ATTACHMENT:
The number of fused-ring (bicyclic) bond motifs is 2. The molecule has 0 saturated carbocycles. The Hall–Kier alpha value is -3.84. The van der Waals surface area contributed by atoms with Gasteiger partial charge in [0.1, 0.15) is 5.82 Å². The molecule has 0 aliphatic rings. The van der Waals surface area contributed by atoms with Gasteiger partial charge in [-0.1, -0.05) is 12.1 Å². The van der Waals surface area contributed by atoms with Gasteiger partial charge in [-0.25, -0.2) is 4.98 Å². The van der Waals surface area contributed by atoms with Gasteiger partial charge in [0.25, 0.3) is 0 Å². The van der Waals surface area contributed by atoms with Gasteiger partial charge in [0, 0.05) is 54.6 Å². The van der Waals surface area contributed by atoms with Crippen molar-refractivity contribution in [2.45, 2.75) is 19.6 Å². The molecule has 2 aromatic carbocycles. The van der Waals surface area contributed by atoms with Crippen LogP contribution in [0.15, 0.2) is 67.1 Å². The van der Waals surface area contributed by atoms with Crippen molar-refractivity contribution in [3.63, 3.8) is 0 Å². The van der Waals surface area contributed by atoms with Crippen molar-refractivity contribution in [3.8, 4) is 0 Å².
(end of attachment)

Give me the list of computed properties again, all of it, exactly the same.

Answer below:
The number of fused-ring (bicyclic) bond motifs is 2. The molecule has 0 saturated carbocycles. The Hall–Kier alpha value is -3.84. The van der Waals surface area contributed by atoms with Gasteiger partial charge in [0.1, 0.15) is 5.82 Å². The molecule has 0 aliphatic rings. The van der Waals surface area contributed by atoms with Gasteiger partial charge in [-0.1, -0.05) is 12.1 Å². The van der Waals surface area contributed by atoms with Gasteiger partial charge in [-0.25, -0.2) is 4.98 Å². The van der Waals surface area contributed by atoms with Gasteiger partial charge in [0.25, 0.3) is 0 Å². The van der Waals surface area contributed by atoms with Gasteiger partial charge in [0, 0.05) is 54.6 Å². The van der Waals surface area contributed by atoms with Crippen molar-refractivity contribution in [2.45, 2.75) is 19.6 Å². The molecule has 2 aromatic carbocycles. The van der Waals surface area contributed by atoms with Crippen LogP contribution in [0.15, 0.2) is 67.1 Å². The van der Waals surface area contributed by atoms with Crippen molar-refractivity contribution in [3.63, 3.8) is 0 Å². The van der Waals surface area contributed by atoms with Crippen molar-refractivity contribution in [3.8, 4) is 0 Å².